Feed System (9/28/20)

This past month was spent in various design challenges including learning about plumbing, fluid dynamics and something very interesting called cavitation venturis. There are a few different kinds of bi-propellant rockets and I am referencing the amount of kinds of feed systems (how you supply the injector with the fuel and oxidizer to make the big boom) and we will be using a pressure-fed blowdown system. The thing that this system offers most is just the absolute simplicity of engineering and designing it. You can't wait to test some things on the test stands which would normally require an absurd amount of calculations, like to what pressure to pressurize the tanks. This was something we decided to wait to see the pressure differential that is inherently introduced in our system by means of the various valves and tubing present in the plumbing system. There are two main methodologies for designing the feed systems which are pressure-fed, where you rely on an amount of pressure normally provided by a largely inert gas mostly helium or nitrogen which serve to force the liquid towards the inlet of the propellant lines and there is the turbo-pump driven system. These systems are highly highly complex and I haven’t bothered studying because they are like when cars moved from natural aspiration to turbo driven engines. It is pretty much the same kind of thing but as you know from anybody who’s blown a turbo on a silly Subaru WRX, turbos make your vehicle inherently more unreliable and the same for turbopumps. They are not necessary for small rocket engines like ours and so we went with pressure fed. There is a whole bunch of types of pressure fed engines but the simplest of them is the blowdown system which relies on ullage within the tank (normally about 30-60% of the tanks volume, depends on propellant chemistries) and is normally either nitrogen or helium gas which is pressurized to a very high degree, which push the propellant towards an outlet in the bottom of the tanks that in our case that is going to be somewhere in the 200-500psi range. That is because we have a very low chamber pressure of 200psi and the range takes into account the pressure drop involved in using tubes and all of our systems pressure drops in addition to the fact that the pressure in the tanks will be slowly dropping over the duration of our 15 second burn because the liquids are being expelled at a very fast rate (about 4lbs of liquid oxygen per second) and that means the pressure drop within the tank will drop significantly and we will need to account for that. As for our lovely new discovery as told to us by our new mentor is a cavitation venturi. So a venturi in general is something that increases the flow of a fluid at a point by withdrawing to a thinner diameter kind of like squeezing a pipe and constricting the flow. Leaving that thought, let’s hop into the phenomenon of cavitation. Cavitation is what happens when a liquid hits its vapor pressure and starts to vaporize forming bubbles in the tube. In most cases this means something is about to explode, normally the pipe. However, scientists in the 1950s wrote about cavitation venturis and it’s really only been used in rockets and on test stands for bipropellant engines and for some reason not expanded to other fields. But pretty much it is a special kind of venturi constructed so that the pressure at the thinnest point would be matched to the vapor pressure of the liquid being worked with and that would allow for us to fix the flow rate of the fluid exiting the venturi regardless of the downstream conditions which is extremely valuable in our application. It works by vaporising the fluid if it goes beyond a certain point and is a function of Bernoulli’s equation which is just the conservation of energy within a fluid and is the core of fluid dynamics. Stating that as the fluid’s velocity increases the pressure decreases and vice versa as to conserve energy. This impacted me because it made it easier for me to design the plumbing system to be as streamlined as possible and if we use a ball valve then we can get a pressure drop in the single digits from single components, which would be phenomenal in terms of weight/pressure savings. In terms of safety factor, we are well within a safety factor of 3-4 and so we aren’t pressurizing the aluminum tanks to the point of tensile yield but to about ⅓ to ¼ of that.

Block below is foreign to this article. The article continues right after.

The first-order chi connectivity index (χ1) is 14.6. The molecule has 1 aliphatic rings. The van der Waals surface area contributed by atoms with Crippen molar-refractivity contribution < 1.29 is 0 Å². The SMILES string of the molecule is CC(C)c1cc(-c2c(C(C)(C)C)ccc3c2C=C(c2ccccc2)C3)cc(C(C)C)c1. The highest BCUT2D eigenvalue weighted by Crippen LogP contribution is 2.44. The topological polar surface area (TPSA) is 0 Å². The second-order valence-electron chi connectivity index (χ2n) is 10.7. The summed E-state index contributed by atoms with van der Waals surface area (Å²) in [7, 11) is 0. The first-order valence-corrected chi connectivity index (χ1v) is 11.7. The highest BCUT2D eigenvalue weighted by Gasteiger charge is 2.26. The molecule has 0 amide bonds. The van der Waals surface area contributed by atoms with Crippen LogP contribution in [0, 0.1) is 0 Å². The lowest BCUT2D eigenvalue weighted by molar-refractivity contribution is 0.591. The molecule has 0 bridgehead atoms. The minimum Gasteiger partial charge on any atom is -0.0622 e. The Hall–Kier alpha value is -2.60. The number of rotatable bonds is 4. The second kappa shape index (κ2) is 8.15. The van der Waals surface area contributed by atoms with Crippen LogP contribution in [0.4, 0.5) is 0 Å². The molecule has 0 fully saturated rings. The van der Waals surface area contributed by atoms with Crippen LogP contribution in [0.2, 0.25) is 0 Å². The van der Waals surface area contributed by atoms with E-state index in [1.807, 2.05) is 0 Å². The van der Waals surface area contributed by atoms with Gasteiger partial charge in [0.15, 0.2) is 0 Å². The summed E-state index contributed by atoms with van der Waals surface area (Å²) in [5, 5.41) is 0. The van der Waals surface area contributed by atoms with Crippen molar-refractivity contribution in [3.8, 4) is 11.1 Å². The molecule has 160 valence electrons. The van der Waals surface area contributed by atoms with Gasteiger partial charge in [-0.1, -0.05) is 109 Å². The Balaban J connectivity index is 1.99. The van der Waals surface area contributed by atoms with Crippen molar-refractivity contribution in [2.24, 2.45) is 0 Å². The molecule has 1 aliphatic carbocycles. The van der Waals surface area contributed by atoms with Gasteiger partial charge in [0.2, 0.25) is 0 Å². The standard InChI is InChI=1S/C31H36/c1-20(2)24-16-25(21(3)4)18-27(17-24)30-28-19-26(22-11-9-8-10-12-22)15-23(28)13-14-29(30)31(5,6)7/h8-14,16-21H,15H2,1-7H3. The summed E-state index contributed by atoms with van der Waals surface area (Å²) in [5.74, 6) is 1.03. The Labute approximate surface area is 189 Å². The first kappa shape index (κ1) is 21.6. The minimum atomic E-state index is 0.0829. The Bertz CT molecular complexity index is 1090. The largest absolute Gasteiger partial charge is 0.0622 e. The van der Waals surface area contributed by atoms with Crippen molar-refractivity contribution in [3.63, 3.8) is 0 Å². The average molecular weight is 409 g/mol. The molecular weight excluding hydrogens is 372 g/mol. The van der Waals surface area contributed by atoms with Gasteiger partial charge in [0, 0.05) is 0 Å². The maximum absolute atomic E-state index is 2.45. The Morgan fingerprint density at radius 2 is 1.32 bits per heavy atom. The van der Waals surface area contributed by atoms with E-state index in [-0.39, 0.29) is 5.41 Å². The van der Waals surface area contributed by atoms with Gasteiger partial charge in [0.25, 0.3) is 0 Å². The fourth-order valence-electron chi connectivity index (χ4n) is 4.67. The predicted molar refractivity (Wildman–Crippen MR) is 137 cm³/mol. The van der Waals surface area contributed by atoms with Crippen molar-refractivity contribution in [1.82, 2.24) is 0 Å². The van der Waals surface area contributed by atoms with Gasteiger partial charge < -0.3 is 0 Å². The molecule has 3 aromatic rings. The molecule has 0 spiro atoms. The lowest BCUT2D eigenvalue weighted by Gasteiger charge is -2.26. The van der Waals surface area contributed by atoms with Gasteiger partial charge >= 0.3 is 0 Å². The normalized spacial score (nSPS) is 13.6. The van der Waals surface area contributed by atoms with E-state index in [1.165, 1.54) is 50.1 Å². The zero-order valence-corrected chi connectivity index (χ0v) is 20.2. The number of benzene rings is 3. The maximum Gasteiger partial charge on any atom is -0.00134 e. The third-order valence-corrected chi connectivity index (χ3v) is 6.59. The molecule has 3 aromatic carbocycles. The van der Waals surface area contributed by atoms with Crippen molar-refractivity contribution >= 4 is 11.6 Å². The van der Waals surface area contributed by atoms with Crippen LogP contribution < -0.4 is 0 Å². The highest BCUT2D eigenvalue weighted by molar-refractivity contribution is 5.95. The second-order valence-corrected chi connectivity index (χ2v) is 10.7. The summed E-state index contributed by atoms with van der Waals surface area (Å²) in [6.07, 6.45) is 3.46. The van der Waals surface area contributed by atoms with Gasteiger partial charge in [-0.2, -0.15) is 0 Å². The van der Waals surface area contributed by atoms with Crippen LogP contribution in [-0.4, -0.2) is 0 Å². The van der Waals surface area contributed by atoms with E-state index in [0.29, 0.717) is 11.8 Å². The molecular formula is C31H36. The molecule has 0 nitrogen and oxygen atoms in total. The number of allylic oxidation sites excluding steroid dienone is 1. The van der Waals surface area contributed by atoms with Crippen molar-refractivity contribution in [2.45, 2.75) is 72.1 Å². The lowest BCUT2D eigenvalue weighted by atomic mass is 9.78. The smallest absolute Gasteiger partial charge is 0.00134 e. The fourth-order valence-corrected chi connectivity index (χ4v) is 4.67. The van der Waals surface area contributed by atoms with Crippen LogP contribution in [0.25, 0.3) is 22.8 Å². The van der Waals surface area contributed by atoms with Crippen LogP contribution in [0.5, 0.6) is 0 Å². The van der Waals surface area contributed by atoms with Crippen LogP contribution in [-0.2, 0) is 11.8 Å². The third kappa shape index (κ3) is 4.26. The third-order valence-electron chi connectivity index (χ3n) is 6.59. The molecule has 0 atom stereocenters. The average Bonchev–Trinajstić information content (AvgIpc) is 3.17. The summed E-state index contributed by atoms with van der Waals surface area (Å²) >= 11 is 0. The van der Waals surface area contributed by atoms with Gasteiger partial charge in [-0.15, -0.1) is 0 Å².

Chen. L.L Navicks. J., 1994. 14.2 The behavior of small cavitating venturis. [online] Springer.link. Available at: <https://link.springer.com/chapter/10.1007%2F978-1-4615-2522-6_129> [Accessed 27 September 2020].